Kickstarting Your Art Career

With the news today that a New York opera company turned to Kickstarter to gain funds and was unsuccessful, one has to wonder whether the platform is a good or bad thing for the arts. It seems that for every success story we see (mostly about movies) there will be a number of stories of failure. Should it be seen as a failure of those campaigning or is it too niche a market to aim for?

It really comes down to what the pitch is about on the site. Just look at the number of sections available. They do skew towards the creative (film,photography, fashion, design) but most success comes from those pitching a product. Success on the larger scale comes from tech companies offering specialised products and souped up products e.g. a wireless adaptor with a 1km range.

The idea of it being an investment appeals to most backers. Only with success of the campaign will you be guaranteed results. Fail to reach the target amount and the investors get their money back. When New York City Opera only managed to raise a quarter of its $1million goal, it was a nail in the coffin.

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Many newsworthy campaigns stem from social sharing. It’s the online word of mouth method that spreads it around the globe. This could account for the company’s main reason of failure. By placing the campaign in a specific location it completely limits the potentially global reach to essentially a few square miles. By simply stating the company needed help and not going on a case by case (show by show) business, it does to show how personalisation is key to a successful campaign.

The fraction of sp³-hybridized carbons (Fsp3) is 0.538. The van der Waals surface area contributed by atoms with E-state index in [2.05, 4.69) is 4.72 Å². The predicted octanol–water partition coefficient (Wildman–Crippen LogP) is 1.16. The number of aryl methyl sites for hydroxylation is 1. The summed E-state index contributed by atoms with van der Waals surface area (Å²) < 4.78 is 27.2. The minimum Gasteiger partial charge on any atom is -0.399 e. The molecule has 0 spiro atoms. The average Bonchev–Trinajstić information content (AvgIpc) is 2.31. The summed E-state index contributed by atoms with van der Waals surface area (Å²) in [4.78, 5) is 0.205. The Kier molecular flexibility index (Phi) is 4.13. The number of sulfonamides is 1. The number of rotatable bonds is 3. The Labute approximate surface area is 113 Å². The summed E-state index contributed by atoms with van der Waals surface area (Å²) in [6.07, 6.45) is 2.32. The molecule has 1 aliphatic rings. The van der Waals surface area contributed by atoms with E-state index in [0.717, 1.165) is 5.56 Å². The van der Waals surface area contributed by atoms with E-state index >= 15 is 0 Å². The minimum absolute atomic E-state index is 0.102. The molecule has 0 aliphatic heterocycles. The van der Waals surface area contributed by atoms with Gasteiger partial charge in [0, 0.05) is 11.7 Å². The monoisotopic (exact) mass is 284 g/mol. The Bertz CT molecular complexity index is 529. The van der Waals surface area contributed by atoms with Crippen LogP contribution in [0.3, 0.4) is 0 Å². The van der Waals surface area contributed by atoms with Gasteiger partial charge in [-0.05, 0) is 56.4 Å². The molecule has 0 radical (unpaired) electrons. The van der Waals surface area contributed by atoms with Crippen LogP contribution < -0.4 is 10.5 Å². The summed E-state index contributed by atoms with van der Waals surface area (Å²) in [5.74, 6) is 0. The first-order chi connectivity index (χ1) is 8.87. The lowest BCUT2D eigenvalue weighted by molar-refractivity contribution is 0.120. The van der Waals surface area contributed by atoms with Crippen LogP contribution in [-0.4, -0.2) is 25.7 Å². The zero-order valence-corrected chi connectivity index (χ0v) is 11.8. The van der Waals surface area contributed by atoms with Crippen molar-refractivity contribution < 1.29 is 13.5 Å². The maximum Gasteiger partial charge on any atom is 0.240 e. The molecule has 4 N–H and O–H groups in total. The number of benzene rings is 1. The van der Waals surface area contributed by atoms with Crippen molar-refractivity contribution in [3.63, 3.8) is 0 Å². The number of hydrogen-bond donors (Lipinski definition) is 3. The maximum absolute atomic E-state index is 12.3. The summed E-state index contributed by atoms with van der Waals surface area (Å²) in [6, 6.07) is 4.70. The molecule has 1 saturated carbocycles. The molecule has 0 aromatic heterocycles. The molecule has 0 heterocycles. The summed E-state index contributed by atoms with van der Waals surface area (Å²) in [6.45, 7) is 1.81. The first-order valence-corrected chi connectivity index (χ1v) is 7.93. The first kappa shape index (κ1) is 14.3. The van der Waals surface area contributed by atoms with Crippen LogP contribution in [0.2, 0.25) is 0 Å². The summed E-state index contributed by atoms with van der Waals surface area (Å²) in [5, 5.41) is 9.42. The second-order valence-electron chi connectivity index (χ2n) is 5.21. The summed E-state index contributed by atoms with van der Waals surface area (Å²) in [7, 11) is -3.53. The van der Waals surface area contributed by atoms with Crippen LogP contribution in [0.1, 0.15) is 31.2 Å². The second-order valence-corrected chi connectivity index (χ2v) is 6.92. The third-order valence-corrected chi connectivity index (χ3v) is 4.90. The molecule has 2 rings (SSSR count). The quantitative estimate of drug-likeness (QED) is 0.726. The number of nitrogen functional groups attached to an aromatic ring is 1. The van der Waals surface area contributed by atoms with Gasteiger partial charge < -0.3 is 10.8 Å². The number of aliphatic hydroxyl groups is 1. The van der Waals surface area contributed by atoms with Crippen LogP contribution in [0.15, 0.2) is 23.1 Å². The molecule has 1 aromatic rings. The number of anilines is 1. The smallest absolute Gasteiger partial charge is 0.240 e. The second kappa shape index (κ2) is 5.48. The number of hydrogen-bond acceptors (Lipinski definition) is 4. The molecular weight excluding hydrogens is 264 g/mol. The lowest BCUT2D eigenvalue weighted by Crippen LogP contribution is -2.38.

Kickstarter can still be a fruitful means of success when the price is right. In 2009 visual artist Jessica Rath successfully got her $1500 campaign passed, enabling her to travel to The Plant Resource Unit is in New York in order to sculpt some endangered varieties of apple. She managed to raise over $2000. It was a small amount to pitch for and worked because of this.

If you’re thinking of launching a Kickstarter for a personal project just remember that the lower you can go, the more personal you make your case and the more important you make the outcome appear, the higher the chance to succeed.

Crowd-sourcing is always a stormy sea to navigate. Making sure you can see the port in sight will be a better place to start off from rather than a general plea to save a company from its already dwindling reach.